By Lauren Krugel, The Canadian Press
CALGARY – Cenovus Energy Inc. says its refinery business cushioned the company from weak prices for heavy oil during the first quarter, when it saw a 15 per cent bump in operating earnings compared to a year ago.
“This quarter we have clearly demonstrated the value of our integrated strategy,” CEO Brian Ferguson said Wednesday.
The Calgary-based oil producer (TSX:CVE) said its profits, excluding hedging and foreign exchange impacts, were $391 million, or 52 cents per share, up from 340 million, or 45 cents per share, during the same 2012 period.
That beat the average analyst estimate of 48 cents per share, according to Thomson Reuters.
Accounting for unrealized hedging and foreign exchange losses, first-quarter net earnings were $171 million, or 23 cents per share, down from $426 million, or 56 cents per share, a year earlier
Revenue was $4.32 billion, down from $4.69 billion.
Operating cash flow from Cenovus’ refining division – which includes interests in refineries in Texas and Illinois, in partnership with Phillips 66 – nearly doubled to $524 million.
During the first three months of the year, the price gap between Canadian heavy oil and U.S. light oil was at US$31.96 per barrel – 49 per cent wider than it was at the beginning of 2012.
A price difference between light and heavy oil is not unusual, given that the latter is more difficult to process. But a dearth of pipeline infrastructure to get that crude to the most lucrative markets worsened the differential late last year and early this year.
More recently, the differential has narrowed to a more normal level at around $14.
Although a wider price gap means Cenovus makes less money on the crude it produces from its oilsands, it’s a boon to its refinery business because it means a cheaper raw product.
Cenovus also said Wednesday that it has been trying to sell its non-core light oil assets in the Bakken and Lower Shaunavon regions of Saskatchewan, but that it’s having a tough time getting a deal done.
“Market conditions appear to be working against us and we may not close the transaction this year,” said chief financial officer Ivor Ruste.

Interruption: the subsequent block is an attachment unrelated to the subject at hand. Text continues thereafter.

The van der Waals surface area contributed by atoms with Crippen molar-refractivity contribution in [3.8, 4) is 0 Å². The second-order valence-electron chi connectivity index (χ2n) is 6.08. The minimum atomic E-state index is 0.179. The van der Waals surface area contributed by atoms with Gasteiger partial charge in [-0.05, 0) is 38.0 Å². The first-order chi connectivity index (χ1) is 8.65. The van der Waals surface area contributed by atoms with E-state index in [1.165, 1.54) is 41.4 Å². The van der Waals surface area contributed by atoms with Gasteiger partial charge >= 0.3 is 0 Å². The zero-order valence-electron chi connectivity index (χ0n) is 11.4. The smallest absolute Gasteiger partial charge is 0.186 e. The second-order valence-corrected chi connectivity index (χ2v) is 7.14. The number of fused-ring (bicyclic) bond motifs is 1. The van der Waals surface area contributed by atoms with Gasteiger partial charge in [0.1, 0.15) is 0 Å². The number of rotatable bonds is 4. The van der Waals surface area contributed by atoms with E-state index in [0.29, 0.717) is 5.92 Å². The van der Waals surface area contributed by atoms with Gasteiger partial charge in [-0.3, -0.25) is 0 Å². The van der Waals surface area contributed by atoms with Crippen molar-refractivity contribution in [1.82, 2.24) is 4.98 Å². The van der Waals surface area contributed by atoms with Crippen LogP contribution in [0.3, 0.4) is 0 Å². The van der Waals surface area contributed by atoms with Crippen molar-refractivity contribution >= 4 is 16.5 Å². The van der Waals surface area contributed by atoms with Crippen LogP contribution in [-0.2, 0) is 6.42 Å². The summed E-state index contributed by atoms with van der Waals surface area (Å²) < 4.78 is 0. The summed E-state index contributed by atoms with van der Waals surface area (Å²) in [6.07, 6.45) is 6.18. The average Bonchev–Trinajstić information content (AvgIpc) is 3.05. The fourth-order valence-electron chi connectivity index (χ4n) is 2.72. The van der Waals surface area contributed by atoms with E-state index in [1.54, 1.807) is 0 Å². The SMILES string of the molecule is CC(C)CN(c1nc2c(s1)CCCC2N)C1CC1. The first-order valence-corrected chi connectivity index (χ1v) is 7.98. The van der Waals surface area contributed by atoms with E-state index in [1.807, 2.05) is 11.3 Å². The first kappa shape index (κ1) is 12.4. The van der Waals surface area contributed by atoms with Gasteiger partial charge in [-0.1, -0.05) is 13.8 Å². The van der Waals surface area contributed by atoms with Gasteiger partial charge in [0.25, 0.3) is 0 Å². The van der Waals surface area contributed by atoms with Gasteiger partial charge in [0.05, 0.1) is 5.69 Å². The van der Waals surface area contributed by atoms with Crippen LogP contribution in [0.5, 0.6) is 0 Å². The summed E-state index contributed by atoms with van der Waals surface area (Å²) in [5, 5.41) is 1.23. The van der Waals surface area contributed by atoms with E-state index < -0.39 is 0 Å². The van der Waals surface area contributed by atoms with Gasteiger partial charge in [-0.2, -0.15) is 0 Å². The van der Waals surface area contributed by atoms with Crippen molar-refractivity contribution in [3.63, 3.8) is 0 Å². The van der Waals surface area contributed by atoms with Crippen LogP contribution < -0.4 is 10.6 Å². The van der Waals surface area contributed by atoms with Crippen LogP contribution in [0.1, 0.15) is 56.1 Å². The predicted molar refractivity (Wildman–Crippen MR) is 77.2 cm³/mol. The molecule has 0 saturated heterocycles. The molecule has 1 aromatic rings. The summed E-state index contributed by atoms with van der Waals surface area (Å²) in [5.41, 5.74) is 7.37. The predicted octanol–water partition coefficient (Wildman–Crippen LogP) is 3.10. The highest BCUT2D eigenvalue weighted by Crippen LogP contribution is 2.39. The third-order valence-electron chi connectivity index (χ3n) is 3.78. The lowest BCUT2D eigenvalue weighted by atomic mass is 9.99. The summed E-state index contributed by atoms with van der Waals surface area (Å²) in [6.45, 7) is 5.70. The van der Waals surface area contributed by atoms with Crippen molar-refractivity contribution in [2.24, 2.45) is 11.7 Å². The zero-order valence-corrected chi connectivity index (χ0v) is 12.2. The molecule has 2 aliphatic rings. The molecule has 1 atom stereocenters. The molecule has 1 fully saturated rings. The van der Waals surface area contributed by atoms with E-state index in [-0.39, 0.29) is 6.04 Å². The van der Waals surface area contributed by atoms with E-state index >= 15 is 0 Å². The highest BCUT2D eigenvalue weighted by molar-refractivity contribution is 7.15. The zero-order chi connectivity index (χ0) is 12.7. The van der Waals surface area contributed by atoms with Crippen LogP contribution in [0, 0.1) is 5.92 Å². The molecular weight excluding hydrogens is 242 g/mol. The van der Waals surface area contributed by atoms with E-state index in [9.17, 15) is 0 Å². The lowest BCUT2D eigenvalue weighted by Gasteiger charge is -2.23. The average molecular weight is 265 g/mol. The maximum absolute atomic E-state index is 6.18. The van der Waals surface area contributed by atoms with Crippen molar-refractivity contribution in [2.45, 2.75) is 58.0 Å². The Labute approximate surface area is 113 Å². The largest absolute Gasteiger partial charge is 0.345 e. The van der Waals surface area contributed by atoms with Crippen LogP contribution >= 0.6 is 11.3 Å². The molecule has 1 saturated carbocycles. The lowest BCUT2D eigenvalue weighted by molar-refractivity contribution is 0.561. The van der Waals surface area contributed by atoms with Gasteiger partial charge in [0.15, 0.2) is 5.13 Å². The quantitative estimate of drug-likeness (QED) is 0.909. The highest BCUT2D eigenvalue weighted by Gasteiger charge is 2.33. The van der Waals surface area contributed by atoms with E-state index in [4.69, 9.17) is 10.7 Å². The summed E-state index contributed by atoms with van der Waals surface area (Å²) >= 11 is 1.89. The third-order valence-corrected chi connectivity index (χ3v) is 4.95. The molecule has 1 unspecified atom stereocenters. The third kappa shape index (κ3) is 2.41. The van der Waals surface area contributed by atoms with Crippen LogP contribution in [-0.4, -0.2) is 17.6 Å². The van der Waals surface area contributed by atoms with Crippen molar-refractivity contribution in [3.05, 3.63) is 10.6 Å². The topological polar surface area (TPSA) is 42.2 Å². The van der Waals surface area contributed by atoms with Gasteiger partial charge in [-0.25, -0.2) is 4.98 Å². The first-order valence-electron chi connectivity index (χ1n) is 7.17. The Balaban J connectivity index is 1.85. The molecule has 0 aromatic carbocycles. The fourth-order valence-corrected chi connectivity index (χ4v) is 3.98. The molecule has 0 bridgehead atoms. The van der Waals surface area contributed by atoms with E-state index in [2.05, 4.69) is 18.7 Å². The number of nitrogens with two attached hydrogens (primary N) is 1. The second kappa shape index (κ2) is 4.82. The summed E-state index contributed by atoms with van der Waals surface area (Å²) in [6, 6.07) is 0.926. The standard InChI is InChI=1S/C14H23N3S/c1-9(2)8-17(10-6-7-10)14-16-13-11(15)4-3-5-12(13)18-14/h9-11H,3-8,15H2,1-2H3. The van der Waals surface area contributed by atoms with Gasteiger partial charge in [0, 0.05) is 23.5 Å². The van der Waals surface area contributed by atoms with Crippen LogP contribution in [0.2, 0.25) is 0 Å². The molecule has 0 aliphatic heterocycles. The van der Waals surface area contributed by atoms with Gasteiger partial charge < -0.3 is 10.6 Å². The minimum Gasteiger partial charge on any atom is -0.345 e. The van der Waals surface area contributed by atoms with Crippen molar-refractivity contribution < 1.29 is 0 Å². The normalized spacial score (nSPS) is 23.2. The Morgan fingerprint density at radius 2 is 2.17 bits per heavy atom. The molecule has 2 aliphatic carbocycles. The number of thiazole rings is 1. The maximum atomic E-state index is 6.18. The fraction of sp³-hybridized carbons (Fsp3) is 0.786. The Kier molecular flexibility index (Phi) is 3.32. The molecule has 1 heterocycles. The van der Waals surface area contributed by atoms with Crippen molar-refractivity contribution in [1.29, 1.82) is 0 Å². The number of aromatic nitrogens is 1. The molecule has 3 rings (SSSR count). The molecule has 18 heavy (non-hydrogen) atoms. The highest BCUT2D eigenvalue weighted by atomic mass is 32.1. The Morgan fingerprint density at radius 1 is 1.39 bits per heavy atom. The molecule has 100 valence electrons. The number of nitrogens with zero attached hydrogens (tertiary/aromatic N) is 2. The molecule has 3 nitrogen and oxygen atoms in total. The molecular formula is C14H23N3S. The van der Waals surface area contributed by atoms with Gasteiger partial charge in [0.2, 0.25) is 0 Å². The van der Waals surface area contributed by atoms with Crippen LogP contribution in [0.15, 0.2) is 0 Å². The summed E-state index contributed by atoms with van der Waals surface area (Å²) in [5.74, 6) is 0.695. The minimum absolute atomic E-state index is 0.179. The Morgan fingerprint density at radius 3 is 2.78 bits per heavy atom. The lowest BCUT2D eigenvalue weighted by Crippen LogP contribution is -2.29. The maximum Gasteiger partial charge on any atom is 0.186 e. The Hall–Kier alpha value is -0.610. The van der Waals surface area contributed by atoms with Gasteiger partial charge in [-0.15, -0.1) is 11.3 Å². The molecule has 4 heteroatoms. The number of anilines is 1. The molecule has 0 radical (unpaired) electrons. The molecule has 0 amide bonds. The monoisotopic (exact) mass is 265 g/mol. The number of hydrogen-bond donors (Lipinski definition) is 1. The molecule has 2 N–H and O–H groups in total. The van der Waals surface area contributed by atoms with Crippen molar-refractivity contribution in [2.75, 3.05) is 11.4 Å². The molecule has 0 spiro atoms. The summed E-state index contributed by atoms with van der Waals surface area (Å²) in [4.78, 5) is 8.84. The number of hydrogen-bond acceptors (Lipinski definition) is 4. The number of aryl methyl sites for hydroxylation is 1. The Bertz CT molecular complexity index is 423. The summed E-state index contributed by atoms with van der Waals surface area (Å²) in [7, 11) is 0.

Ferguson added that although many potential buyers have been kicked the tires of those assets, they’re having trouble accessing capital to make an offer.
“As soon as markets improve I would expect that we will be able to announce that we have a transaction we can close.”
All of Cenovus’ oilsands developments use steam to liquefy the sticky bitumen deep underground so it can be more easily drawn to the surface.
Its Christina Lake and Foster Creek developments are part of a 50-50 joint venture with Houston energy giant ConocoPhillips.
Oilsands production increased to 100,347 barrels per day for the quarter, up from 81,947 bpd, while conventional oil production increased to 79,878 bpd, up from 74,903 bpd.
Natural gas production, which Cenovus primarily uses as a hedge against energy costs in its oil operations, slipped to 545 million cubic feet per day from 636 million a year ago.
Like many of its peers, Cenovus has been eager to expand the market reach of the oil it produces. With the fate of the Keystone XL pipeline and other proposals up in the air, the company has been exploring other means of transport such as rail and barge. It has also been committing volumes to several pipelines to various markets so as not to put all of its eggs in one basket.
Cenovus was created in 2009 when Encana Corp. (TSX:ECA) spun off its oil and refinery assets from its natural gas business.
Cenovus shares rose 1.3 per cent to $29.13 in afternoon trading on the Toronto Stock Exchange.